After a conviction, hearing the word “probation” can be a relief. Probation allows you to avoid jail time, leaving many offenders feeling extremely lucky, even if the probation period ends up being many months – or even a few years.
Once you have a few meetings with your probation officer, however, and read over the terms of your probation, that feeling of gratitude might wear off a bit. For many, meeting the terms of their probation can be difficult – in some cases, failing to make a payment or stepping into the wrong neighborhood may constitute a violation.
The specific rules you will be required to follow are different for everyone, but some things are the same. The terms of your probation will be laid out at sentencing (though you might want to ask your lawyer for clarification). They are determined based on the crime committed, the victims of the crime, whether restitution needs to be paid, and so on.
Some individuals may be told that they have to repay a retail location for stolen merchandise. Others may be barred from concerts or other environments that commonly have controlled substances present. Violating probation can even be as simple as failing to meet with your probation officer, a common term of probation.
No matter how someone allegedly violates probation, it can undo all of the hard work done by the offender to avoid jail time and turn his or her life around.
What Is the Process of a Probation Violation?
Anyone can report a probation violation: your probation officer, a cop – even your ex. Probation violations go through a different process than typical criminal offenses. You will have to appear at the County Probation Department and undergo a hearing. While the court is hearing your case, you may or may not be placed in jail. It all depends on your original offense, and whether or not your violation was a crime on its own.
If the court finds you guilty of violating your probation, Illinois law gives them a few different options for sentencing. The court could simply decide to let you continue serving your probation. Another option is to modify or lengthen your probation, restricting you further and for longer. Yet another option for the court is to revoke the probation and impose a new sentence, which could include jail time.
For simple probation violations, offenders may be placed in county jail. If the violation of probation was a criminal offense, it may involve harsher penalties in more serious facilities.
The laws in Illinois do not provide specific fine amounts or duration of incarceration due to the varying nature of probation violations. Often, the sentence is determined based on the offender’s original crime.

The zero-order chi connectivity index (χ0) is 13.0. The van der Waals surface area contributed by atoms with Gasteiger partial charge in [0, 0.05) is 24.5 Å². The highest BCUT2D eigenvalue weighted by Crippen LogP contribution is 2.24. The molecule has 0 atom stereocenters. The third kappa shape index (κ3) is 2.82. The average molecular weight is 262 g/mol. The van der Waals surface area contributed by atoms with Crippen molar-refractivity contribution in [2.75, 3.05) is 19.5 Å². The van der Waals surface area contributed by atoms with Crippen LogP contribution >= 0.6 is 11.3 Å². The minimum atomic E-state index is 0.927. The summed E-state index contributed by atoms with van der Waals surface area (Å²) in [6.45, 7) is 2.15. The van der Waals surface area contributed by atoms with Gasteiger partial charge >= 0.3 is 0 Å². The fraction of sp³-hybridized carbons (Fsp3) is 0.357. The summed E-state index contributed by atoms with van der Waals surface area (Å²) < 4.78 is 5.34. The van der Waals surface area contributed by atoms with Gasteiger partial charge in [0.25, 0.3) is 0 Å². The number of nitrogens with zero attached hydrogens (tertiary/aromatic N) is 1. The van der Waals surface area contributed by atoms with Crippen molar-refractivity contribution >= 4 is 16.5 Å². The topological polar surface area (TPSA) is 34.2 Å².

Let’s look at an example. Say you were on probation for a Class 3 felony like aggravated battery. As a part of your probation, you had to take drug tests or complete anger management courses, but you failed in one of these commitments. Because of this, you could be resentenced as if you had committed a class 3 felony (between 2-5 years in prison).
The bottom line? Even simple violations can lead to some pretty harsh penalties.
How Can I Defend against Probation Violation Charges?
If you have been charged with violating your probation, it is harder to prove your innocence in a county probation department than in a regular criminal case. With most criminal charges, the prosecution has to prove that you committed a crime “beyond a reasonable doubt.” In a probation violation hearing, however, they only have to prove that the likelihood that you violated probation is over 50%.
There is a lot of space between “over 50% chance” and “beyond a reasonable doubt.”
This information isn’t meant to scare you. It is just the way that the criminal justice system works in Illinois. The more you know about your case, the better the defense you can build, and the more likely you will be able to prove that you were not guilty of violating your probation.
Appropriate defense strategies rely heavily on the violation itself, and may include:
- Erroneous testing methods (if defendant failed a drug or alcohol test)
- Phone records and travel routes show defendant did everything in his or her power to avoid contact with victim (if defendant violated no-contact order)
- Defendant was being held in incarceration facility or was hospitalized and could not meet with probation officer
- Defendant does not have luxury items, and has done everything in their power to try and afford restitution, education, or fines
Again, more appropriate defenses may be available for different probation violations. For more information on how you can defend against these charges, talk to an Illinois criminal defense attorney.
About the Author
Sami Azhari has been working as a lawyer since 2007, after receiving his Juris Doctor from the Michigan State University College of Law. He has handled numerous state and federal cases, and is known throughout the Chicago and Rolling Meadows area for providing his clients with high-quality, skilled representation. He has been recognized by SuperLawyers, the National Trial Lawyers Association, and other notable organizations, and has spoken at a number of legal conferences.